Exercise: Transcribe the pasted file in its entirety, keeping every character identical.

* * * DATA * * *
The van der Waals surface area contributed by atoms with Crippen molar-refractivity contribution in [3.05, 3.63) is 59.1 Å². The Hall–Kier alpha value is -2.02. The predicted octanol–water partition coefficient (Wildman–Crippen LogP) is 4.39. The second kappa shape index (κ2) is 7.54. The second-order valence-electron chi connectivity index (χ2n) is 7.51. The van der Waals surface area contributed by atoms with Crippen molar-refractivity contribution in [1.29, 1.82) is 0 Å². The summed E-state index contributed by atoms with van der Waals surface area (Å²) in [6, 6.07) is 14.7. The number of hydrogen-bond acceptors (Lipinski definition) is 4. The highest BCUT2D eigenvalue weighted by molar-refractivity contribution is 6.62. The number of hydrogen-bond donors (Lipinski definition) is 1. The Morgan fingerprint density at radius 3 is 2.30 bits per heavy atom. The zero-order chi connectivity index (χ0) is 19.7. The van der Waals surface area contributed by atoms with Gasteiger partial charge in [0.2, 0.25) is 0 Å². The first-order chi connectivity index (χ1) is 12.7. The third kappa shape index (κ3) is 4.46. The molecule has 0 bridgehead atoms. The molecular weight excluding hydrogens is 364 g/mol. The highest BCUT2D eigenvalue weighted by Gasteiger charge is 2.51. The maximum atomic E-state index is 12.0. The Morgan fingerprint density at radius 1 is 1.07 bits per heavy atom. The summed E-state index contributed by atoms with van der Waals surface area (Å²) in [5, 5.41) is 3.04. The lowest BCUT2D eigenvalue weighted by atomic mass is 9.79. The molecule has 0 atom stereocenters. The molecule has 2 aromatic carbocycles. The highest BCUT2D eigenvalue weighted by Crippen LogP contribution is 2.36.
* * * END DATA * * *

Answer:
The van der Waals surface area contributed by atoms with Crippen molar-refractivity contribution in [3.05, 3.63) is 59.1 Å². The Hall–Kier alpha value is -2.02. The predicted octanol–water partition coefficient (Wildman–Crippen LogP) is 4.39. The second kappa shape index (κ2) is 7.54. The second-order valence-electron chi connectivity index (χ2n) is 7.51. The van der Waals surface area contributed by atoms with Crippen molar-refractivity contribution in [1.29, 1.82) is 0 Å². The summed E-state index contributed by atoms with van der Waals surface area (Å²) in [6, 6.07) is 14.7. The number of hydrogen-bond acceptors (Lipinski definition) is 4. The highest BCUT2D eigenvalue weighted by molar-refractivity contribution is 6.62. The number of hydrogen-bond donors (Lipinski definition) is 1. The Morgan fingerprint density at radius 3 is 2.30 bits per heavy atom. The zero-order chi connectivity index (χ0) is 19.7. The van der Waals surface area contributed by atoms with Gasteiger partial charge in [0.2, 0.25) is 0 Å². The first-order chi connectivity index (χ1) is 12.7. The third kappa shape index (κ3) is 4.46. The molecule has 0 bridgehead atoms. The molecular weight excluding hydrogens is 364 g/mol. The highest BCUT2D eigenvalue weighted by Gasteiger charge is 2.51. The maximum atomic E-state index is 12.0. The Morgan fingerprint density at radius 1 is 1.07 bits per heavy atom. The summed E-state index contributed by atoms with van der Waals surface area (Å²) in [5, 5.41) is 3.04. The lowest BCUT2D eigenvalue weighted by atomic mass is 9.79. The molecule has 0 atom stereocenters. The molecule has 2 aromatic carbocycles. The highest BCUT2D eigenvalue weighted by Crippen LogP contribution is 2.36.